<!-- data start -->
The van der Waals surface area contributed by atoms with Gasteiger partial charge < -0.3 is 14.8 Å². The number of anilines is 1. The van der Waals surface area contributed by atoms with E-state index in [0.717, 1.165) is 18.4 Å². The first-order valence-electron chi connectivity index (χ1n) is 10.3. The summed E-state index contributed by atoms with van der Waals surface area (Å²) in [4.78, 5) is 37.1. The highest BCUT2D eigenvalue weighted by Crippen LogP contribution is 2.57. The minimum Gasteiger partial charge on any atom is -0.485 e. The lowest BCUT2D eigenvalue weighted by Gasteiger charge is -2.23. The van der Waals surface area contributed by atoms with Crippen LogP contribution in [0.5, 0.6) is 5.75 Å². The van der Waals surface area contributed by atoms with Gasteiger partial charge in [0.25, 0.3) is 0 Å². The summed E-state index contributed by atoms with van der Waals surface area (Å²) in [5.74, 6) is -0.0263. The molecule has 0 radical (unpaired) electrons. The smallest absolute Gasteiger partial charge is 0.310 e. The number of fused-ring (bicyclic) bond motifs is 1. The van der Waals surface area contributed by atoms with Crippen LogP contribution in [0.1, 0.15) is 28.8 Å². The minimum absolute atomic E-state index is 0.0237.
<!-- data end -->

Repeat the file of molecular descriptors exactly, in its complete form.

The van der Waals surface area contributed by atoms with Gasteiger partial charge < -0.3 is 14.8 Å². The number of anilines is 1. The van der Waals surface area contributed by atoms with E-state index in [0.717, 1.165) is 18.4 Å². The first-order valence-electron chi connectivity index (χ1n) is 10.3. The summed E-state index contributed by atoms with van der Waals surface area (Å²) in [4.78, 5) is 37.1. The highest BCUT2D eigenvalue weighted by Crippen LogP contribution is 2.57. The minimum Gasteiger partial charge on any atom is -0.485 e. The lowest BCUT2D eigenvalue weighted by Gasteiger charge is -2.23. The van der Waals surface area contributed by atoms with Crippen LogP contribution in [0.5, 0.6) is 5.75 Å². The van der Waals surface area contributed by atoms with Gasteiger partial charge in [0.25, 0.3) is 0 Å². The summed E-state index contributed by atoms with van der Waals surface area (Å²) in [5.74, 6) is -0.0263. The molecule has 0 radical (unpaired) electrons. The smallest absolute Gasteiger partial charge is 0.310 e. The number of fused-ring (bicyclic) bond motifs is 1. The van der Waals surface area contributed by atoms with Crippen LogP contribution in [0.1, 0.15) is 28.8 Å². The minimum absolute atomic E-state index is 0.0237.